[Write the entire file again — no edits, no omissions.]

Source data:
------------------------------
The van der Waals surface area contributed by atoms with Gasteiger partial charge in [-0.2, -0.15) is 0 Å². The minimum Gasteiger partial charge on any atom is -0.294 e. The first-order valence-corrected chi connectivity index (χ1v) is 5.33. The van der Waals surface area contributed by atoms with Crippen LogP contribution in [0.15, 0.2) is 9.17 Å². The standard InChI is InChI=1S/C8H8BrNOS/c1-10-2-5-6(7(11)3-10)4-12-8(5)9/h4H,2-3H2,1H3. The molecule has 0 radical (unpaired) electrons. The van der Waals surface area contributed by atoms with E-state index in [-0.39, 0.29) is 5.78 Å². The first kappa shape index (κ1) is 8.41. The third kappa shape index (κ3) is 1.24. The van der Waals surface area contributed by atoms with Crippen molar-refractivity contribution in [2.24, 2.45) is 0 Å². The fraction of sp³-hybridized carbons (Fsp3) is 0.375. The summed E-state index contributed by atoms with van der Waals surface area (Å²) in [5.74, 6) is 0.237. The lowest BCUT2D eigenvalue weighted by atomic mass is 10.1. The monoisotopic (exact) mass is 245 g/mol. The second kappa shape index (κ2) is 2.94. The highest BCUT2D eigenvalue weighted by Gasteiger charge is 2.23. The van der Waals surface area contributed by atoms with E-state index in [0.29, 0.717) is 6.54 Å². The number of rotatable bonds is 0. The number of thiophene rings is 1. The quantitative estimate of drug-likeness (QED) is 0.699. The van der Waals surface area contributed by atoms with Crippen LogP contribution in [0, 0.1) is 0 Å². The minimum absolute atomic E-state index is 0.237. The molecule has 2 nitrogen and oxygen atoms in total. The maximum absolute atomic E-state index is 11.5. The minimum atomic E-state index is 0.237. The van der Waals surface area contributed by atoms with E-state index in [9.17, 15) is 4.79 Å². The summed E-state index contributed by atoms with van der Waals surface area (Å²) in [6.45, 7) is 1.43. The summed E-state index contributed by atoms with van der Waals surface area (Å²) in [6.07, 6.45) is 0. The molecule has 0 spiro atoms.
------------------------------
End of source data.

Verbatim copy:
The van der Waals surface area contributed by atoms with Gasteiger partial charge in [-0.2, -0.15) is 0 Å². The minimum Gasteiger partial charge on any atom is -0.294 e. The first-order valence-corrected chi connectivity index (χ1v) is 5.33. The van der Waals surface area contributed by atoms with Crippen LogP contribution in [0.15, 0.2) is 9.17 Å². The standard InChI is InChI=1S/C8H8BrNOS/c1-10-2-5-6(7(11)3-10)4-12-8(5)9/h4H,2-3H2,1H3. The molecule has 0 radical (unpaired) electrons. The van der Waals surface area contributed by atoms with E-state index in [-0.39, 0.29) is 5.78 Å². The first kappa shape index (κ1) is 8.41. The third kappa shape index (κ3) is 1.24. The van der Waals surface area contributed by atoms with Crippen molar-refractivity contribution in [2.24, 2.45) is 0 Å². The fraction of sp³-hybridized carbons (Fsp3) is 0.375. The summed E-state index contributed by atoms with van der Waals surface area (Å²) in [5.74, 6) is 0.237. The lowest BCUT2D eigenvalue weighted by atomic mass is 10.1. The monoisotopic (exact) mass is 245 g/mol. The second kappa shape index (κ2) is 2.94. The highest BCUT2D eigenvalue weighted by Gasteiger charge is 2.23. The van der Waals surface area contributed by atoms with E-state index in [0.29, 0.717) is 6.54 Å². The number of rotatable bonds is 0. The number of thiophene rings is 1. The quantitative estimate of drug-likeness (QED) is 0.699. The van der Waals surface area contributed by atoms with Crippen LogP contribution in [0, 0.1) is 0 Å². The minimum absolute atomic E-state index is 0.237. The molecule has 2 nitrogen and oxygen atoms in total. The maximum absolute atomic E-state index is 11.5. The minimum atomic E-state index is 0.237. The van der Waals surface area contributed by atoms with E-state index in [9.17, 15) is 4.79 Å². The summed E-state index contributed by atoms with van der Waals surface area (Å²) in [6.45, 7) is 1.43. The summed E-state index contributed by atoms with van der Waals surface area (Å²) in [6.07, 6.45) is 0. The molecule has 0 spiro atoms.